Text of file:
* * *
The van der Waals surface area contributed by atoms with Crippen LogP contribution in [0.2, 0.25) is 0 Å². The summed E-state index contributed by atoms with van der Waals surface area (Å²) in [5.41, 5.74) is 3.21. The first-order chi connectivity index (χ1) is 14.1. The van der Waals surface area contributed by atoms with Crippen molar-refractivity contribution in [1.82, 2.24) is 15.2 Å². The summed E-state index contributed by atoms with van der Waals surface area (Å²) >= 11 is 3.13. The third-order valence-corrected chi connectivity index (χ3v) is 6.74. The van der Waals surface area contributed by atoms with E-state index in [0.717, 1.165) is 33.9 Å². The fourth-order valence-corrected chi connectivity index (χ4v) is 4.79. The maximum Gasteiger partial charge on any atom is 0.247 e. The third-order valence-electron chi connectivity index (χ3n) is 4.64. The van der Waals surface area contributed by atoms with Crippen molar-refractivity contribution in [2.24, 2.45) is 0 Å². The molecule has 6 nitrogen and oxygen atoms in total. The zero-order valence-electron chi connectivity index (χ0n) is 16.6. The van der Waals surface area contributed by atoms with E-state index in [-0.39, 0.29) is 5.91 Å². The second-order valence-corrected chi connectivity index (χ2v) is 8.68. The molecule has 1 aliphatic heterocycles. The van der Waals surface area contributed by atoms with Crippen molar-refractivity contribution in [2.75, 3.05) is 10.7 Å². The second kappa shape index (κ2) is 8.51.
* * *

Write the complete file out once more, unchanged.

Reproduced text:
The van der Waals surface area contributed by atoms with Crippen LogP contribution in [0.2, 0.25) is 0 Å². The summed E-state index contributed by atoms with van der Waals surface area (Å²) in [5.41, 5.74) is 3.21. The first-order chi connectivity index (χ1) is 14.1. The van der Waals surface area contributed by atoms with Crippen molar-refractivity contribution in [1.82, 2.24) is 15.2 Å². The summed E-state index contributed by atoms with van der Waals surface area (Å²) >= 11 is 3.13. The third-order valence-corrected chi connectivity index (χ3v) is 6.74. The van der Waals surface area contributed by atoms with E-state index in [0.717, 1.165) is 33.9 Å². The fourth-order valence-corrected chi connectivity index (χ4v) is 4.79. The maximum Gasteiger partial charge on any atom is 0.247 e. The third-order valence-electron chi connectivity index (χ3n) is 4.64. The van der Waals surface area contributed by atoms with Crippen molar-refractivity contribution in [2.24, 2.45) is 0 Å². The molecule has 6 nitrogen and oxygen atoms in total. The zero-order valence-electron chi connectivity index (χ0n) is 16.6. The van der Waals surface area contributed by atoms with E-state index in [-0.39, 0.29) is 5.91 Å². The second-order valence-corrected chi connectivity index (χ2v) is 8.68. The molecule has 1 aliphatic heterocycles. The van der Waals surface area contributed by atoms with Crippen molar-refractivity contribution in [2.75, 3.05) is 10.7 Å². The second kappa shape index (κ2) is 8.51.